There is a problem with Other Transactions as implemented by DOD. The problem is that DOD leadership, beginning with the Secretary of Defense, does not understand the potential and power of Other Transactions (OTs), an obvious lack of vision. Key acquisition leaders, Ellen Lord, James Geurts, Bruce Jette and William Roper seem to think that OTs are a niche authority, just another tool in the toolkit. This view not only limits the potential of OTs but leads to organizational and educational failures.
Throughout DOD OTs are considered merely another type of contracting instrument – FAR light. OTs are very different as they allow for commercial-like flexibility to best accomplish research, development and delivering new capability. They allow for business arrangements that simply cannot be realized by using the highly regulated purchasing system (FAR). OTs, unlike the FAR, have been created as an alternative specifically to advance the state-of-the-art and delivering new capability more efficiently. Therefore, OTs should be project-centric not contracting office-centric, and the key person on an OT team should be a program manager, not a contracting officer. The official with a mission and money (budget) to accomplish a goal should be central to developing the vision for a project. Failure to understand this leads to a cascade of functional misalignment, inadequate education, and misinformation about the purpose and potential uses of OTs.
OTs begin with a question “what is the problem we need to solve” not a preordained requirement. Acquisition per the FAR does not begin until agency needs are known and requirements defined (FAR 2.101). Requirements are frequently loaded with irrelevant or nice to have but not essential features. It is common to develop requirements without key inputs from technologists and representatives of industry (not just the defense industry) and even obscure the problem that needs to be solved. If an OT is the contracting mechanism chosen to execute a requirement the first step should be understanding the problem and testing the various elements of the requirement against that problem and its potential solutions.
Asking what problem is to be solved and arriving at an informed decision leads to formulation of a goal as the problem’s solution. That then requires development of strategy to reach the goal. The strategy once formulated can be transformed into a vision of the scope of the project (aka vision statement). The vision should incorporate a win/win scenario between the government and various participants (“participants” plural since OTs are not restricted to being two-party agreements).
DOD has not implemented OTs this way. Instead DOD has relegated the execution and education to organizations that are experts in a highly regulated purchasing system (FAR) with preordained contract structures and serious limitations on terms and conditions to be included in agreements. This reminds me of the saying, “you can’t solve a problem with the same thinking that created it.” Little attempt is made to overcome organizational stove pipes to improve collaboration and teaming, failing to capitalize on the Millennial generation’s propensity for collaboration. OTs are seldom executed by true “teams” of intelligent, motivated personnel freed from representing an organizational “party-line.” Instead the contracting bureaucracy is overlaid onto OTs. Many business as usual bureaucrats have little idea of how OTs have been used and could be used. To them any variation from the status-quo seems risky.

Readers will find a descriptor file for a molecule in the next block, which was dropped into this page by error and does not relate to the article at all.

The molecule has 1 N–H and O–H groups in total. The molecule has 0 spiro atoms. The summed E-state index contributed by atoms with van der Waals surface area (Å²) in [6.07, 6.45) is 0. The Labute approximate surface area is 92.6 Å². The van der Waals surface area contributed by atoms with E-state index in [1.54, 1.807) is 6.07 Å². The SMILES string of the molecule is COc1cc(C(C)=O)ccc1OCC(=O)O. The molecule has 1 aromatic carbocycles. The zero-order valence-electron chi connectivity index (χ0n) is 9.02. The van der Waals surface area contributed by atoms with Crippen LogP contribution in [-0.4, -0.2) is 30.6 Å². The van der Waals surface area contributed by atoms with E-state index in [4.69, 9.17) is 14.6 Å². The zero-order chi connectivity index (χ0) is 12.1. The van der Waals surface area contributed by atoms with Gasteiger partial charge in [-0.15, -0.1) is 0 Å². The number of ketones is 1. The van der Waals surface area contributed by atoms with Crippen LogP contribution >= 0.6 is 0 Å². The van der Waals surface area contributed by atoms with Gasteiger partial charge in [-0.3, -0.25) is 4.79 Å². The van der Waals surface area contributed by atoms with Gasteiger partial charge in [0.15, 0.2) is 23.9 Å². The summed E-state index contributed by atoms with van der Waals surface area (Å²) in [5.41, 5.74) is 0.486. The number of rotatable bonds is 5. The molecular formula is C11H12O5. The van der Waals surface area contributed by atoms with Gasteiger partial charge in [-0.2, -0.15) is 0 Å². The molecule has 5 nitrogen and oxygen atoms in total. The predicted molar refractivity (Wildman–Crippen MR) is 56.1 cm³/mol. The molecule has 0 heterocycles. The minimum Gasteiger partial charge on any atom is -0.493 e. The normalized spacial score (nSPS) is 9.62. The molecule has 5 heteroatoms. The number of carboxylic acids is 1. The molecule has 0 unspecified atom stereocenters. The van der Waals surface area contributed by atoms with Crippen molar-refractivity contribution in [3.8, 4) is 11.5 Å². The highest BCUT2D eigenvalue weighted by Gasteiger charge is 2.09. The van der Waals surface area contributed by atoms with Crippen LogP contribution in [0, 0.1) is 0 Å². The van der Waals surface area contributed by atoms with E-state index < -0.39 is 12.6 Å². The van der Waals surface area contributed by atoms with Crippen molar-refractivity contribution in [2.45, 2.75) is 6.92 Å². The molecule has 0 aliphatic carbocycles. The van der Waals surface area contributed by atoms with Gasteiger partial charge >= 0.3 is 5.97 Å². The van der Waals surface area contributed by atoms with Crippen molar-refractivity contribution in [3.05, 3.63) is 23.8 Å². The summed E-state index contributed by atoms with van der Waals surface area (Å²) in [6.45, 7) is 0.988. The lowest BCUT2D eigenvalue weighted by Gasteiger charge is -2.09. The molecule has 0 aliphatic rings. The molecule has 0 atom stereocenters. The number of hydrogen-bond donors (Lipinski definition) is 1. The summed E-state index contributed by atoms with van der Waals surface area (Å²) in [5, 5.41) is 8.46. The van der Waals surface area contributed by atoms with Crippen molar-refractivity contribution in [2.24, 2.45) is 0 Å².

Articles on this website point out some of the ways OTs have been used. Both an article and a video highlight the Commercial Operations and Support Savings Initiative (COSSI). An R&D investment of $100 million over two years resulted in documented savings of O&M and procurement funds of $3 billion over ten years. It seems criminal that this program is not being replicated. Various articles mention the Technology Reinvestment Project (TRP) that involved creation of true multi-party consortia. Joint funding agreements as well as unfunded agreements have been created. Today faux-consortia (knock offs of multi-award task order contracts) are considered innovative uses of OTs. Major programs have been conducted as OTs. An Arsenal Ship lessons learned report is available on-line. If DOD’s acquisition leaders were aware of the potential of OTs as demonstrated in the past they would be providing leadership to reform OT organization and use. It is hard to believe they do not care which leaves the likelihood that they do not know. Senior leaders are busy people so that suggests they are not getting the staff support they need.
DOD leaders have ignored Congressional direction to create a “preference” for using OTs (sec. 867, NDAA 2018). Nor have they implemented the mandate for education and training (10 U.S.C. 2371 (g)). The education mandate places “management” and “technical” personnel before “contracting” as it should. Education needs to start with commanders of systems commands, program executive officers and heads of R&D organizations. Program managers need to know they play a key role in developing the vision for a project to be executed with the flexibility of an OT.
In sum, DOD is characterized by ignorance and apathy when it comes to the potential of Other Transactions. The acquisition staff that leaders rely upon for advice are lacking in experience and unwilling or unable to recommend or support decisions that need to be made. DOD will fail to field needed new capabilities as quickly, effectively, and affordably as it might until it understands and exploits the potential of OTs. That is a real problem.